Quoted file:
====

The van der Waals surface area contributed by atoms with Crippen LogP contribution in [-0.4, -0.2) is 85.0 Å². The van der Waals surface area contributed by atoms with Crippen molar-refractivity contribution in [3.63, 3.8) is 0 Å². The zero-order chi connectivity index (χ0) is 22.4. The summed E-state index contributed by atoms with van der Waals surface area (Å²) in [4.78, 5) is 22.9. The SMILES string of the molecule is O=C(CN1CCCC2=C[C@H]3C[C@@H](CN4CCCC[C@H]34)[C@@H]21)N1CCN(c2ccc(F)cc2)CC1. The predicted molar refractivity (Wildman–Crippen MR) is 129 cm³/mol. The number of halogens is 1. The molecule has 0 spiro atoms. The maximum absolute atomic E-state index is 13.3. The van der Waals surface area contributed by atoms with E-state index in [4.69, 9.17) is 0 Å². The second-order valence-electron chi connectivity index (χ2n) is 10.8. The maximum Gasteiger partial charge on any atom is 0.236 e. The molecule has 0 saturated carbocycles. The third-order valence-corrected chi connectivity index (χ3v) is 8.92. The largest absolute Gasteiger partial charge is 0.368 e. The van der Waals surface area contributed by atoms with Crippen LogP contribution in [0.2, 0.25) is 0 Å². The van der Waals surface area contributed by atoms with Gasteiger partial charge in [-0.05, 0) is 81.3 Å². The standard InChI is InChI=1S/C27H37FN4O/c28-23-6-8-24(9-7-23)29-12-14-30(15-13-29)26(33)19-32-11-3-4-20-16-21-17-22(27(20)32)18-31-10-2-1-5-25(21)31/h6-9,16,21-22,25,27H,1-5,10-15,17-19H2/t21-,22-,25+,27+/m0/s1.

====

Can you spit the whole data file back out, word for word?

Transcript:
The van der Waals surface area contributed by atoms with Crippen LogP contribution in [-0.4, -0.2) is 85.0 Å². The van der Waals surface area contributed by atoms with Crippen molar-refractivity contribution in [3.63, 3.8) is 0 Å². The zero-order chi connectivity index (χ0) is 22.4. The summed E-state index contributed by atoms with van der Waals surface area (Å²) in [4.78, 5) is 22.9. The SMILES string of the molecule is O=C(CN1CCCC2=C[C@H]3C[C@@H](CN4CCCC[C@H]34)[C@@H]21)N1CCN(c2ccc(F)cc2)CC1. The predicted molar refractivity (Wildman–Crippen MR) is 129 cm³/mol. The number of halogens is 1. The molecule has 0 spiro atoms. The maximum absolute atomic E-state index is 13.3. The van der Waals surface area contributed by atoms with E-state index in [4.69, 9.17) is 0 Å². The second-order valence-electron chi connectivity index (χ2n) is 10.8. The maximum Gasteiger partial charge on any atom is 0.236 e. The molecule has 0 saturated carbocycles. The third-order valence-corrected chi connectivity index (χ3v) is 8.92. The largest absolute Gasteiger partial charge is 0.368 e. The van der Waals surface area contributed by atoms with Crippen LogP contribution in [0.2, 0.25) is 0 Å². The van der Waals surface area contributed by atoms with Gasteiger partial charge in [-0.05, 0) is 81.3 Å². The standard InChI is InChI=1S/C27H37FN4O/c28-23-6-8-24(9-7-23)29-12-14-30(15-13-29)26(33)19-32-11-3-4-20-16-21-17-22(27(20)32)18-31-10-2-1-5-25(21)31/h6-9,16,21-22,25,27H,1-5,10-15,17-19H2/t21-,22-,25+,27+/m0/s1.